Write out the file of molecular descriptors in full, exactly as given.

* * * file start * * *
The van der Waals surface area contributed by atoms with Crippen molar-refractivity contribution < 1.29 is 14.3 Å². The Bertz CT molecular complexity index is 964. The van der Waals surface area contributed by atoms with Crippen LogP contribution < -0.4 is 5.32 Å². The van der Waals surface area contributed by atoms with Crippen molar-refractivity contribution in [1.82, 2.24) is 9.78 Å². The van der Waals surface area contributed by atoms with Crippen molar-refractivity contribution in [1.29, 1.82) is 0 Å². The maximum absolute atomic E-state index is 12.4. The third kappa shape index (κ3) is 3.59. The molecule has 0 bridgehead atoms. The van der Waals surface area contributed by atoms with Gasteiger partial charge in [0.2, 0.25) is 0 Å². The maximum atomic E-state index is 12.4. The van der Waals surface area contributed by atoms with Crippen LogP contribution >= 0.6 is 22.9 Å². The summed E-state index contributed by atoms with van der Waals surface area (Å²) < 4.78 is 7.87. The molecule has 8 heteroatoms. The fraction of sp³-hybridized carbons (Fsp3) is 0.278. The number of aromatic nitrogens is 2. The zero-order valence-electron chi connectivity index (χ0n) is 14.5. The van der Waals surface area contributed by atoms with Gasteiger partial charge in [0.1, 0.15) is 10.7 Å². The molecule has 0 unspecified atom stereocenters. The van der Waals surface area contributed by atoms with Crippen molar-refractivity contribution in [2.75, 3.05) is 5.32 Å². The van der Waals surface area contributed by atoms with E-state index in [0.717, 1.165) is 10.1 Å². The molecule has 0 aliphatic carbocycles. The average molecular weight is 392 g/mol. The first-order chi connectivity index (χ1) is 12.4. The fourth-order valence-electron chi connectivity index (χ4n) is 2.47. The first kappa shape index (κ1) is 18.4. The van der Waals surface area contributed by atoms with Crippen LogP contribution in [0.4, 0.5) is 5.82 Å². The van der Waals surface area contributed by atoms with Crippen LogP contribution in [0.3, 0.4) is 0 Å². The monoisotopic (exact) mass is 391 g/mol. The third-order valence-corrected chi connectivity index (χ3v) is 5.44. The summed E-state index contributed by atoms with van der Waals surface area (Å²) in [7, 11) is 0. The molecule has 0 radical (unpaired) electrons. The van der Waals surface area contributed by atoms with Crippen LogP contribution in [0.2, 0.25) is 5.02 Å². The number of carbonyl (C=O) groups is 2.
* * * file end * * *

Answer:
The van der Waals surface area contributed by atoms with Crippen molar-refractivity contribution < 1.29 is 14.3 Å². The Bertz CT molecular complexity index is 964. The van der Waals surface area contributed by atoms with Crippen LogP contribution < -0.4 is 5.32 Å². The van der Waals surface area contributed by atoms with Crippen molar-refractivity contribution in [1.82, 2.24) is 9.78 Å². The van der Waals surface area contributed by atoms with Crippen molar-refractivity contribution in [1.29, 1.82) is 0 Å². The maximum absolute atomic E-state index is 12.4. The third kappa shape index (κ3) is 3.59. The molecule has 0 bridgehead atoms. The van der Waals surface area contributed by atoms with Gasteiger partial charge in [0.2, 0.25) is 0 Å². The maximum atomic E-state index is 12.4. The van der Waals surface area contributed by atoms with Crippen LogP contribution >= 0.6 is 22.9 Å². The summed E-state index contributed by atoms with van der Waals surface area (Å²) < 4.78 is 7.87. The molecule has 8 heteroatoms. The fraction of sp³-hybridized carbons (Fsp3) is 0.278. The number of aromatic nitrogens is 2. The zero-order valence-electron chi connectivity index (χ0n) is 14.5. The van der Waals surface area contributed by atoms with Gasteiger partial charge in [0.1, 0.15) is 10.7 Å². The molecule has 0 unspecified atom stereocenters. The van der Waals surface area contributed by atoms with Crippen molar-refractivity contribution in [2.75, 3.05) is 5.32 Å². The van der Waals surface area contributed by atoms with E-state index in [0.717, 1.165) is 10.1 Å². The molecule has 0 aliphatic carbocycles. The average molecular weight is 392 g/mol. The first-order chi connectivity index (χ1) is 12.4. The fourth-order valence-electron chi connectivity index (χ4n) is 2.47. The first kappa shape index (κ1) is 18.4. The van der Waals surface area contributed by atoms with Crippen LogP contribution in [0.4, 0.5) is 5.82 Å². The van der Waals surface area contributed by atoms with Crippen LogP contribution in [0.3, 0.4) is 0 Å². The monoisotopic (exact) mass is 391 g/mol. The third-order valence-corrected chi connectivity index (χ3v) is 5.44. The summed E-state index contributed by atoms with van der Waals surface area (Å²) in [7, 11) is 0. The molecule has 0 radical (unpaired) electrons. The van der Waals surface area contributed by atoms with Crippen LogP contribution in [0.2, 0.25) is 5.02 Å². The number of carbonyl (C=O) groups is 2.